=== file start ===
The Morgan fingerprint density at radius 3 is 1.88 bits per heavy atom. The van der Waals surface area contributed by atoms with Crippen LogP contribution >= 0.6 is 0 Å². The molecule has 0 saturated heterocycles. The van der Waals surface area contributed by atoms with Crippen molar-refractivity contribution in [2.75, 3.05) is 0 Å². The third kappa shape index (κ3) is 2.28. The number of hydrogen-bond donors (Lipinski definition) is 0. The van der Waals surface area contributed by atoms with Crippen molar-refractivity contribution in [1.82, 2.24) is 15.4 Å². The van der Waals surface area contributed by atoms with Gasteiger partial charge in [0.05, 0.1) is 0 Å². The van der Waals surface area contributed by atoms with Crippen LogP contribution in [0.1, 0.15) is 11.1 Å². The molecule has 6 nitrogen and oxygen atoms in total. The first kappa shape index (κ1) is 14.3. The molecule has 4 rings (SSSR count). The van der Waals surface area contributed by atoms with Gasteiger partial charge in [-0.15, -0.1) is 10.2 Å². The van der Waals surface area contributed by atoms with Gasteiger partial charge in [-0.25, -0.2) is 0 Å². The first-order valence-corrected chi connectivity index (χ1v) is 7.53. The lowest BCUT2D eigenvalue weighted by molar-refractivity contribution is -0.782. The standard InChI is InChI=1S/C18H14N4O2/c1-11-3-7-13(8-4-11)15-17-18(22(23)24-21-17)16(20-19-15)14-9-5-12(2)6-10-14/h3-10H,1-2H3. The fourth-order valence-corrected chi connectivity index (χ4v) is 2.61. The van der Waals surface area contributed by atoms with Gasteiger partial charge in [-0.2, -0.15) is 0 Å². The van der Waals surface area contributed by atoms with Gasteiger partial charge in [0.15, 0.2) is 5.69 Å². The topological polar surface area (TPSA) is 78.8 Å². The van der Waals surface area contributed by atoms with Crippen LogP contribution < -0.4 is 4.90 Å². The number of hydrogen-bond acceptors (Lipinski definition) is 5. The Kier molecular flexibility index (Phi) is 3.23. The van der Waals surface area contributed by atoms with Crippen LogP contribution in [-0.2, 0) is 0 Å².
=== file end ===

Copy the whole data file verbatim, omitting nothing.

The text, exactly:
The Morgan fingerprint density at radius 3 is 1.88 bits per heavy atom. The van der Waals surface area contributed by atoms with Crippen LogP contribution >= 0.6 is 0 Å². The molecule has 0 saturated heterocycles. The van der Waals surface area contributed by atoms with Crippen molar-refractivity contribution in [2.75, 3.05) is 0 Å². The third kappa shape index (κ3) is 2.28. The number of hydrogen-bond donors (Lipinski definition) is 0. The van der Waals surface area contributed by atoms with Crippen molar-refractivity contribution in [1.82, 2.24) is 15.4 Å². The van der Waals surface area contributed by atoms with Gasteiger partial charge in [0.05, 0.1) is 0 Å². The van der Waals surface area contributed by atoms with Crippen LogP contribution in [0.1, 0.15) is 11.1 Å². The molecule has 6 nitrogen and oxygen atoms in total. The first kappa shape index (κ1) is 14.3. The molecule has 4 rings (SSSR count). The van der Waals surface area contributed by atoms with Gasteiger partial charge in [-0.15, -0.1) is 10.2 Å². The van der Waals surface area contributed by atoms with Gasteiger partial charge in [-0.25, -0.2) is 0 Å². The first-order valence-corrected chi connectivity index (χ1v) is 7.53. The lowest BCUT2D eigenvalue weighted by molar-refractivity contribution is -0.782. The standard InChI is InChI=1S/C18H14N4O2/c1-11-3-7-13(8-4-11)15-17-18(22(23)24-21-17)16(20-19-15)14-9-5-12(2)6-10-14/h3-10H,1-2H3. The fourth-order valence-corrected chi connectivity index (χ4v) is 2.61. The van der Waals surface area contributed by atoms with Gasteiger partial charge in [-0.2, -0.15) is 0 Å². The van der Waals surface area contributed by atoms with Gasteiger partial charge in [0.15, 0.2) is 5.69 Å². The topological polar surface area (TPSA) is 78.8 Å². The van der Waals surface area contributed by atoms with Crippen LogP contribution < -0.4 is 4.90 Å². The number of hydrogen-bond acceptors (Lipinski definition) is 5. The Kier molecular flexibility index (Phi) is 3.23. The van der Waals surface area contributed by atoms with Crippen LogP contribution in [-0.2, 0) is 0 Å².